I switched from a traditional coil spring mattress to one that combines coils and foam — now I fall asleep faster and wake up less during the middle of the night

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  • The Bear Hybrid mattress (starting at $1,090) has six different layers of foam and spring coils for a customized experience that's great for any sleeping position.
  • In fact, I fell asleep faster on this mattress than I did with my previous spring-only mattress.
  • Right now, Bear is offering up to $250 off plus two free pillows with the code "SAVE250" at checkout.
  • It's not cheap, but to potentially even save on your mattress, check out all the best mattress sales over here and Business Insider Coupons to find promo codes for a range of online stores.
  • And if you're looking for other styles, check out our guide to the best mattresses.
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About a year ago, I realized that I haven't remarked on a hotel bed in years. Whenever I used to travel for work or for fun with my wife, I would rave how amazing the hotel bed felt compared to our decidedly middling traditional coil mattress.

Now, no matter how comfortable a bed I encounter, I have yet to find one more sublime than the Bear Hybrid mattress we have at home.

Bear's mattress is a so-called "hybrid" because it has both foam and spring coils to support and contour around your body. To be more precise, it has four layers of different foam types, a layer with hundreds of individually wrapped coils, and a quilted Celliant fiber topper that I'll get to later.

You'll be amazed by the comfort of a Bear Hybrid mattress from the first second you lie down. Even better, you'll realize you stayed comfortable all night when you wake up in the morning — potentially even in the same position.

Specs

I tested a queen-sized Hybrid mattress. It's a standard 80 inches x 60 inches, but it's thicker than others like the Casper Hybrid at 14 inches, so make sure your sheets will fit the deeper dimensions, or you might have to order some new ones.

The mattress arrived vacuum-sealed in a box and weighed 110 pounds, so I suggest asking your partner or a friend to help. 

There's no magic behind the comfort — just science and good design. Let's start at the bottom-most layer of foam and work our way up. 

The lowest level of the six-layer Hybrid mattress consists of high-density foam that supports the weight of the rest of the mattress, not to mention the people sleeping on top.

Next, we have the thickest layer which encompasses the individually wrapped coils. There are hundreds of coils that expand and contract to absorb your movement, and contour around your body for a customized fit, aligning your hips and spine.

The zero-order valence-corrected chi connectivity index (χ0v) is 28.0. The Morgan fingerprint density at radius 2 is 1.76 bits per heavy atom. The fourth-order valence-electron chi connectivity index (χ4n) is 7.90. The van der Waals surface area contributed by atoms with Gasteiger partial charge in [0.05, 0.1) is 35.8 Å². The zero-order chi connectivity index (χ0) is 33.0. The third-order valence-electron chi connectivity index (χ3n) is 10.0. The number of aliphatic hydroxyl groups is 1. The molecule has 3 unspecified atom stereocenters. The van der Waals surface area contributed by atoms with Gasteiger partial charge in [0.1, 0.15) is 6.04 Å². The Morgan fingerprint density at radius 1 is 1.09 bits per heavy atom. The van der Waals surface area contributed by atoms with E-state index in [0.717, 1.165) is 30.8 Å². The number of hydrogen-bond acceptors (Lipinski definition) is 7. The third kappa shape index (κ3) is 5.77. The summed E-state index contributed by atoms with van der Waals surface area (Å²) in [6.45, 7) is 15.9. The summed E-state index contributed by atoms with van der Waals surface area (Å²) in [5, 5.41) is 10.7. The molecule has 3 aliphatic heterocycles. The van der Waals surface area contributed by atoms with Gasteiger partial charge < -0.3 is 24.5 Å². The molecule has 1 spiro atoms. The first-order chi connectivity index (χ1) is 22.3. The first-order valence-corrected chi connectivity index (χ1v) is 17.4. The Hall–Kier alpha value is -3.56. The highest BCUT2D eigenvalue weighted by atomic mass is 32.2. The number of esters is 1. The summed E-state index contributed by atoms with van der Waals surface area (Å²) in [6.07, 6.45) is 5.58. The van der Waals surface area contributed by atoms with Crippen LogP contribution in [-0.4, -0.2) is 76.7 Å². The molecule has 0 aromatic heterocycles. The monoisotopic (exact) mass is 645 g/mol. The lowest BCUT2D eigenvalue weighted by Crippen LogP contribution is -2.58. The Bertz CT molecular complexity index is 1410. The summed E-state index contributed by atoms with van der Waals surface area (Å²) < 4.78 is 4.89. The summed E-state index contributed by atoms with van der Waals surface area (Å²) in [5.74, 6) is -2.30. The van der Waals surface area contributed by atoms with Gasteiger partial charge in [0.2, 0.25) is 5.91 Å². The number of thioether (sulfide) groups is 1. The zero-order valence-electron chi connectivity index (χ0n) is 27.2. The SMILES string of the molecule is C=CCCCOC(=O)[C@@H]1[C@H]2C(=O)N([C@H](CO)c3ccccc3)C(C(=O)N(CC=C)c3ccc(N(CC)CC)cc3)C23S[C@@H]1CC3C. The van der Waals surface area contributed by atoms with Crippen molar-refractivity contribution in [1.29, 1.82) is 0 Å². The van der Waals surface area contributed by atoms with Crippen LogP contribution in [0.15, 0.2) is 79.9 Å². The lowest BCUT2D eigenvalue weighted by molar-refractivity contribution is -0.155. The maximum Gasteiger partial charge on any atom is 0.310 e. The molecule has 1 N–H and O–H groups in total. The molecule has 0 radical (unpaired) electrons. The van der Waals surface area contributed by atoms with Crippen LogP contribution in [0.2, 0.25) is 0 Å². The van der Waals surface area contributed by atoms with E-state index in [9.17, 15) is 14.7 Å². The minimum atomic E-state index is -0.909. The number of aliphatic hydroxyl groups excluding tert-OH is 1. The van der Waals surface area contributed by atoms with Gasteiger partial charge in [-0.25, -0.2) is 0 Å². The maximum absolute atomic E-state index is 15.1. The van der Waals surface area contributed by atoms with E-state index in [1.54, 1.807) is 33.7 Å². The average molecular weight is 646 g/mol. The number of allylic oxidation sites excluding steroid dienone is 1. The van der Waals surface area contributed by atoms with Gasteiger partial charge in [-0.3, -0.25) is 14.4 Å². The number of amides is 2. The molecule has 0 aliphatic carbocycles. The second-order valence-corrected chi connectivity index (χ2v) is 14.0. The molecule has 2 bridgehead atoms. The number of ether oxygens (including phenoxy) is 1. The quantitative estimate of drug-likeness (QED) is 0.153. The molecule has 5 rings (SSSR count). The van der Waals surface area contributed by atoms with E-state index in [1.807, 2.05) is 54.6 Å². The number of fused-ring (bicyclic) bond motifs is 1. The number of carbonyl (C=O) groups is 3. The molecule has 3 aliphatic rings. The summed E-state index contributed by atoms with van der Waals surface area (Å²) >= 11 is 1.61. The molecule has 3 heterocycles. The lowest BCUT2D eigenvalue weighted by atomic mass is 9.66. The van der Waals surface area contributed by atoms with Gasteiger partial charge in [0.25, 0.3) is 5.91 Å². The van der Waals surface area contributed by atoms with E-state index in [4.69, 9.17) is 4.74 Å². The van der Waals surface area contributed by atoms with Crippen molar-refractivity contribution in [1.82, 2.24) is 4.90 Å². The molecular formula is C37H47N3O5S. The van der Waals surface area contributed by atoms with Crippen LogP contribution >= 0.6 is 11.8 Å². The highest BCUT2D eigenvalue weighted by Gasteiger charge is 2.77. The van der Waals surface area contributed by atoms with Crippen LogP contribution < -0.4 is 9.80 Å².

Third, there's a thin layer of low-density foam that provides excellent airflow and relieves pressure points. The next is a super-soft foam for that immediate "sleeping on a cloud" comfort when you lie down. 

The top layer of the mattress is a cooling gel foam hybrid that draws heat away from your body and helps regulate your body temperature to promote deep, steady sleep. And that's not even the layer worth noting.

The top-most layer is a quilted honeycomb mattress topper that's soft and smooth to the touch, and woven with Celliant fibers. This material reflects some of the heat your body radiates outward back to you in the form of infrared energy that can help increase circulation and support healing and recovery in joints, muscles, and other tissue.

We'd like to note that while infrared energy does have benefits, Celliant might not. In 2017, Hologenix, LLC, the makers of Celliant, said the material was determined as a medical device by the Food and Drug Administration because of its responsive technology, but we've been unable to verify that claim independently. In my experience though, I felt less back pain and I slept faster than usual. 

Delivery

I was able to carry the mattress upstairs by myself, but at 110 pounds, it was just about at the limit of me doing so without back injury or sending the thing bouncing down the stairs, so definitely consider enlisting a friend or your partner to help.

This is even more important for those who live in apartments or even houses as Bear has temporarily suspended its white-glove delivery option due to the novel coronavirus and will not enter residences.

Careful when you cut the thing out of its vacuum-sealed plastic bag too — slicing through a $1,390 mattress wouldn't be much fun.